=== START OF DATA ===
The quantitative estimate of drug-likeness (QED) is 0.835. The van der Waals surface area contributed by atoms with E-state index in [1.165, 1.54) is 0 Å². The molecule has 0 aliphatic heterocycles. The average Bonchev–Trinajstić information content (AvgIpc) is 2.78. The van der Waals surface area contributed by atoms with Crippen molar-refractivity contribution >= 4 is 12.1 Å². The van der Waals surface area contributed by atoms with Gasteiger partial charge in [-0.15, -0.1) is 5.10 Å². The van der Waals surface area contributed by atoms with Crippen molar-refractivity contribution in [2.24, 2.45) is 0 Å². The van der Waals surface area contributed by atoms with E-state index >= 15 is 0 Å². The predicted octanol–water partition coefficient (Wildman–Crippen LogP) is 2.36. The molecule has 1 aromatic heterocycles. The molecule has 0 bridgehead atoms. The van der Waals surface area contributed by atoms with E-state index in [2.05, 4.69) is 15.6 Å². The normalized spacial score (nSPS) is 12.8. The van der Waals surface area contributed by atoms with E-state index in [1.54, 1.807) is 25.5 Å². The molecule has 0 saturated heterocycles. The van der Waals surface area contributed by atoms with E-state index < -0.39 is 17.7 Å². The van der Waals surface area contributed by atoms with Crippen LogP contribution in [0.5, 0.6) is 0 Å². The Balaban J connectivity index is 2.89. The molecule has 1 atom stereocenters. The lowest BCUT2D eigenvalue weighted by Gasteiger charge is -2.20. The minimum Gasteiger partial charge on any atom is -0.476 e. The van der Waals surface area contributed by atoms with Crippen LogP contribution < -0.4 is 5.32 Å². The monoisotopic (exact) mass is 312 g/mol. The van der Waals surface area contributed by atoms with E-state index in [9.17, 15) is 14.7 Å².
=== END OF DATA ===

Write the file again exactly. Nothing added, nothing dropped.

The quantitative estimate of drug-likeness (QED) is 0.835. The van der Waals surface area contributed by atoms with E-state index in [1.165, 1.54) is 0 Å². The molecule has 0 aliphatic heterocycles. The average Bonchev–Trinajstić information content (AvgIpc) is 2.78. The van der Waals surface area contributed by atoms with Crippen molar-refractivity contribution >= 4 is 12.1 Å². The van der Waals surface area contributed by atoms with Gasteiger partial charge in [-0.15, -0.1) is 5.10 Å². The van der Waals surface area contributed by atoms with Crippen molar-refractivity contribution in [2.24, 2.45) is 0 Å². The van der Waals surface area contributed by atoms with E-state index >= 15 is 0 Å². The predicted octanol–water partition coefficient (Wildman–Crippen LogP) is 2.36. The molecule has 1 aromatic heterocycles. The molecule has 0 bridgehead atoms. The van der Waals surface area contributed by atoms with E-state index in [2.05, 4.69) is 15.6 Å². The normalized spacial score (nSPS) is 12.8. The van der Waals surface area contributed by atoms with E-state index in [1.54, 1.807) is 25.5 Å². The molecule has 0 saturated heterocycles. The van der Waals surface area contributed by atoms with E-state index < -0.39 is 17.7 Å². The van der Waals surface area contributed by atoms with Crippen LogP contribution in [0.5, 0.6) is 0 Å². The Balaban J connectivity index is 2.89. The molecule has 1 atom stereocenters. The lowest BCUT2D eigenvalue weighted by Gasteiger charge is -2.20. The minimum Gasteiger partial charge on any atom is -0.476 e. The van der Waals surface area contributed by atoms with Crippen LogP contribution < -0.4 is 5.32 Å². The monoisotopic (exact) mass is 312 g/mol. The van der Waals surface area contributed by atoms with E-state index in [9.17, 15) is 14.7 Å².